Council dynamics evolve in first year

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Thomas Wells | Buy at photos.djournal.com The Tupelo City Council concludes its first year of the new four-year term this week. Five of the seven members from the previous term returned, and Nettie Davis of Ward 4 is about to conclude her year as council president.

Thomas Wells | Buy at photos.djournal.com
The Tupelo City Council concludes its first year of the new four-year term this week. Five of the seven members from the previous term returned, and Nettie Davis of Ward 4 is about to conclude her year as council president.

By Robbie Ward

Daily Journal

TUPELO – Four-term City Council member Nettie Davis waited 12 years to serve as the leader of the city’s policy-making body, a role she ends this week.

Davis, 72, a retired Tupelo Public School District art teacher, made history a year ago this week when her fellow council members unanimously selected her as council president, the first black and first woman in the role.

DAVIS

DAVIS

She tried to emphasize council and community-wide unity and civility as council president.

“You’re going to have disagreements,” she said Friday. “But you can talk it out and have resolution.”

Two wards changed representatives a year ago this Tuesday when the new council was sworn in. Both are first-time elected officials – Lynn Bryan of Ward 2 and Buddy Palmer of Ward 5.

Former Councilman Fred Pitts of Ward 2 served as council president all four years during the previous administration. He unsuccessfully ran for mayor, resulting in new leadership in both Tupelo’s top executive the council leadership positions.

Five of the seven council members interviewed by the Daily Journal last week all praised the overall leadership of both Mayor Jason Shelton and Davis. Councilman Mike Bryan of Ward 6 and Willie Jennings of Ward 7 both were unavailable for interviews.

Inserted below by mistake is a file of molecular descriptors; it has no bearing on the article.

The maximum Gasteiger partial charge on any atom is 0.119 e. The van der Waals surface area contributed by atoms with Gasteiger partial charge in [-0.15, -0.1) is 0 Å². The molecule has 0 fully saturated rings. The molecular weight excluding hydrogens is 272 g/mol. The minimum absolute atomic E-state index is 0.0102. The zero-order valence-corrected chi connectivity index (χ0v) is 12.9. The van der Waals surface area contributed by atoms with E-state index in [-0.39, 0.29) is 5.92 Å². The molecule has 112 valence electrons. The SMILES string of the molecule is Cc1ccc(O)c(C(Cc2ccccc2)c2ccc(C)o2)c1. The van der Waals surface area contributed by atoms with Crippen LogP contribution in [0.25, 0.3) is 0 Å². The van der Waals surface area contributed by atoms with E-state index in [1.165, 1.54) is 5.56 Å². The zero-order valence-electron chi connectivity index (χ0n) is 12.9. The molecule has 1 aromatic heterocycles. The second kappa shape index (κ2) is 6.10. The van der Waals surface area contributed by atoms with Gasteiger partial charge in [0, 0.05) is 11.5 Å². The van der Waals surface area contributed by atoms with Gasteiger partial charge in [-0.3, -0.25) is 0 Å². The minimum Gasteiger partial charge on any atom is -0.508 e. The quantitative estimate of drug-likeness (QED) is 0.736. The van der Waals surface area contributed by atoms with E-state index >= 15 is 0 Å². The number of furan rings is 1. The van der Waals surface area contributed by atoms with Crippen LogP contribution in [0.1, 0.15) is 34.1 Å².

Few votes in the first year of this council and administration resulted in narrow 4-3 decisions. The council unanimously approved 15 of Shelton’s 16 department head nominations. Mike Bryan voted as the lone dissenter against city attorney Ben Logan’s nomination to replace the long-time city law firm od Mitchell McNutt & Sams.

Lynn Bryan, a private contractor, said his first year as a public official has reaffirmed his belief in consensus-building on the council and the community to avoid factionalism that can limit the public body’s ability to achieve goals.

“You’ve got to remember it’s not just what you want to get done,” he said. “It’s what you have convince six other folks and the mayor to support.”

However, desire for unity doesn’t mean the public officials haven’t become frustrated with each other after passionate discussions. Lynn Bryan and Davis remained after a council work session in February to continue a heated disagreement about when to schedule a vote related to the planning for a new police headquarters.

However, Bryan later said he regretted taking the disagreement personally and apologized to the former teacher by giving her a shiny red apple.

Speaking of unity and civility, councilman Palmer, a resident living in part of unincorporated parts of Lee County annexed in 2012, said he hopes on-going negotiations between the city and the North Lee County Water Association to allow Tupelo Water & Light to provide services to annexed customers doesn’t turn contentious.

“I hope they realize what is in everyone’s best interest now,” he said. “I hope we get a resolution and it doesn’t get tacky.”

Two-term Councilman Jim Newell of Ward 3 said the current environment on the council places him a very different position compared to his previous four years, when he was frequently a lonely voice of opposition. He sees himself now as a key swing vote for Shelton when an issue has potential to result in a 4-3 decision.

“Jason doesn’t have four votes in the bag every time,” Newell said. “I’m kind of in the center and my opinion does matter.”

However, dynamics could change this week when Mike Bryan, the most senior member on the council who hasn’t served as president, is expected to receive majority support for the position at Tuesday’s meeting. He strongly clashed with Shelton and other council members on creation of the city attorney position and the more recent vote to extend hours to sell alcohol.

As for Davis, she said she can relinquish the role of council president as easily as she accepted it. However, she’d welcome another chance to lead the group.

“Maybe I can have another opportunity to serve as president again before this four-year term ends,” she said.

robbie.ward@journalinc.com